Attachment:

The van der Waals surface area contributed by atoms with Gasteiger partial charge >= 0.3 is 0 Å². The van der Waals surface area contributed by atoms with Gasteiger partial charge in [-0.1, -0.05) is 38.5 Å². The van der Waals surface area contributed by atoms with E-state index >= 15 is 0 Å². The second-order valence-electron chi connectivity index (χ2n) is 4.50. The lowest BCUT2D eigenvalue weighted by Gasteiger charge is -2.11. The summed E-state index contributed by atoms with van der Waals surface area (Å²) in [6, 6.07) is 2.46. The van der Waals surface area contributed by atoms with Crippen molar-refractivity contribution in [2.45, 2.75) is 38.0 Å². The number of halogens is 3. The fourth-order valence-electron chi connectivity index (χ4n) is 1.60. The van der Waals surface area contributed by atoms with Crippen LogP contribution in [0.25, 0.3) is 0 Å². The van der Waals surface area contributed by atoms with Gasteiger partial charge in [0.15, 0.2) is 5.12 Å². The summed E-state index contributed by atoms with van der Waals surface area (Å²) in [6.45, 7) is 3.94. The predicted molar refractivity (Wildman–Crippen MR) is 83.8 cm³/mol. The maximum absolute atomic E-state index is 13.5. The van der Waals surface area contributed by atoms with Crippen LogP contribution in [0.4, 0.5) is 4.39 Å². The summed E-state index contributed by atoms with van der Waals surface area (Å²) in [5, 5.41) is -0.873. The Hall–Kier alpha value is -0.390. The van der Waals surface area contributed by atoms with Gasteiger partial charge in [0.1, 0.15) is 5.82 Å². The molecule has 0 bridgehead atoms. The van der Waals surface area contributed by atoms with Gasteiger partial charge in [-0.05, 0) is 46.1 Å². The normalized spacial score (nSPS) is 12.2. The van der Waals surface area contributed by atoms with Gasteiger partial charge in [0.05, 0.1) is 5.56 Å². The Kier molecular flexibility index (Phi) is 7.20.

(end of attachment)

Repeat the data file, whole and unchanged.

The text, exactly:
The van der Waals surface area contributed by atoms with Gasteiger partial charge >= 0.3 is 0 Å². The van der Waals surface area contributed by atoms with Gasteiger partial charge in [-0.1, -0.05) is 38.5 Å². The van der Waals surface area contributed by atoms with E-state index >= 15 is 0 Å². The second-order valence-electron chi connectivity index (χ2n) is 4.50. The lowest BCUT2D eigenvalue weighted by Gasteiger charge is -2.11. The summed E-state index contributed by atoms with van der Waals surface area (Å²) in [6, 6.07) is 2.46. The van der Waals surface area contributed by atoms with Crippen molar-refractivity contribution in [2.45, 2.75) is 38.0 Å². The number of halogens is 3. The fourth-order valence-electron chi connectivity index (χ4n) is 1.60. The van der Waals surface area contributed by atoms with Crippen LogP contribution in [0.25, 0.3) is 0 Å². The van der Waals surface area contributed by atoms with Gasteiger partial charge in [0.15, 0.2) is 5.12 Å². The summed E-state index contributed by atoms with van der Waals surface area (Å²) in [6.45, 7) is 3.94. The predicted molar refractivity (Wildman–Crippen MR) is 83.8 cm³/mol. The maximum absolute atomic E-state index is 13.5. The van der Waals surface area contributed by atoms with Crippen LogP contribution in [0.4, 0.5) is 4.39 Å². The summed E-state index contributed by atoms with van der Waals surface area (Å²) in [5, 5.41) is -0.873. The Hall–Kier alpha value is -0.390. The van der Waals surface area contributed by atoms with Gasteiger partial charge in [0.1, 0.15) is 5.82 Å². The molecule has 0 bridgehead atoms. The van der Waals surface area contributed by atoms with Gasteiger partial charge in [-0.05, 0) is 46.1 Å². The normalized spacial score (nSPS) is 12.2. The van der Waals surface area contributed by atoms with Gasteiger partial charge in [0.05, 0.1) is 5.56 Å². The Kier molecular flexibility index (Phi) is 7.20.